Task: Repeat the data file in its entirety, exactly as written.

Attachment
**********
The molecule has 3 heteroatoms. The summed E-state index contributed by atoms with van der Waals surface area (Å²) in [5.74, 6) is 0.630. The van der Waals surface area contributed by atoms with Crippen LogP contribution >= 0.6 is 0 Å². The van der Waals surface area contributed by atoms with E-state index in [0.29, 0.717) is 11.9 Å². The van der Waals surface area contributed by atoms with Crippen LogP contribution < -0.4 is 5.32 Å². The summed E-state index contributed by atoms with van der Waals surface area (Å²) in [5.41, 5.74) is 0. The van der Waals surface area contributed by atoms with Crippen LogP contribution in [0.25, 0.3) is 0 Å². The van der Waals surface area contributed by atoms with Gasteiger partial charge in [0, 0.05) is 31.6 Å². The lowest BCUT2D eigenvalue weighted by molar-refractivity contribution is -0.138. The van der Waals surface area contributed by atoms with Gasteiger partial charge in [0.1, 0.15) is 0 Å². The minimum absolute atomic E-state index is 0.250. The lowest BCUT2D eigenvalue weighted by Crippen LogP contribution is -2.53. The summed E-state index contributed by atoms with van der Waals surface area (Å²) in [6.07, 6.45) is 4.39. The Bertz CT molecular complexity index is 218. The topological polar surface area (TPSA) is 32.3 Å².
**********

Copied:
The molecule has 3 heteroatoms. The summed E-state index contributed by atoms with van der Waals surface area (Å²) in [5.74, 6) is 0.630. The van der Waals surface area contributed by atoms with Crippen LogP contribution >= 0.6 is 0 Å². The van der Waals surface area contributed by atoms with E-state index in [0.29, 0.717) is 11.9 Å². The van der Waals surface area contributed by atoms with Crippen LogP contribution < -0.4 is 5.32 Å². The summed E-state index contributed by atoms with van der Waals surface area (Å²) in [5.41, 5.74) is 0. The van der Waals surface area contributed by atoms with Crippen LogP contribution in [0.25, 0.3) is 0 Å². The van der Waals surface area contributed by atoms with Gasteiger partial charge in [0, 0.05) is 31.6 Å². The lowest BCUT2D eigenvalue weighted by molar-refractivity contribution is -0.138. The van der Waals surface area contributed by atoms with Gasteiger partial charge in [0.1, 0.15) is 0 Å². The minimum absolute atomic E-state index is 0.250. The lowest BCUT2D eigenvalue weighted by Crippen LogP contribution is -2.53. The summed E-state index contributed by atoms with van der Waals surface area (Å²) in [6.07, 6.45) is 4.39. The Bertz CT molecular complexity index is 218. The topological polar surface area (TPSA) is 32.3 Å².